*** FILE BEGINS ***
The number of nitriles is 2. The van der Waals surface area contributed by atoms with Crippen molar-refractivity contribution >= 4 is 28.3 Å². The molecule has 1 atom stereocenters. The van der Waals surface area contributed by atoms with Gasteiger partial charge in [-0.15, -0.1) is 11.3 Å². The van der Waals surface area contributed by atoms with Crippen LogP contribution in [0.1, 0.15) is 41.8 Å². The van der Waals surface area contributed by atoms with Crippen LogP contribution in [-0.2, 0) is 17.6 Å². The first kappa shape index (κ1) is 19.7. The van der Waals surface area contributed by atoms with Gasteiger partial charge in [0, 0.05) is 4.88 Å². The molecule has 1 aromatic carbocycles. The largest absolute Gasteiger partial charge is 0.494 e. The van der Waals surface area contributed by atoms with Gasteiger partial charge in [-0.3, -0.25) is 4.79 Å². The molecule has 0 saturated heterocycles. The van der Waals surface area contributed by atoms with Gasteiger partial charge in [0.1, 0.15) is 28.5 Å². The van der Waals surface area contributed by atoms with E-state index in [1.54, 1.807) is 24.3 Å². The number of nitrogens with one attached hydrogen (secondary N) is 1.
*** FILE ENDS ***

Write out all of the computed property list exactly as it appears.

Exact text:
The number of nitriles is 2. The van der Waals surface area contributed by atoms with Crippen molar-refractivity contribution >= 4 is 28.3 Å². The molecule has 1 atom stereocenters. The van der Waals surface area contributed by atoms with Gasteiger partial charge in [-0.15, -0.1) is 11.3 Å². The van der Waals surface area contributed by atoms with Crippen LogP contribution in [0.1, 0.15) is 41.8 Å². The van der Waals surface area contributed by atoms with Crippen LogP contribution in [-0.2, 0) is 17.6 Å². The first kappa shape index (κ1) is 19.7. The van der Waals surface area contributed by atoms with Gasteiger partial charge in [0, 0.05) is 4.88 Å². The molecule has 1 aromatic carbocycles. The largest absolute Gasteiger partial charge is 0.494 e. The van der Waals surface area contributed by atoms with Gasteiger partial charge in [-0.3, -0.25) is 4.79 Å². The molecule has 0 saturated heterocycles. The van der Waals surface area contributed by atoms with Gasteiger partial charge in [0.1, 0.15) is 28.5 Å². The van der Waals surface area contributed by atoms with E-state index in [1.54, 1.807) is 24.3 Å². The number of nitrogens with one attached hydrogen (secondary N) is 1.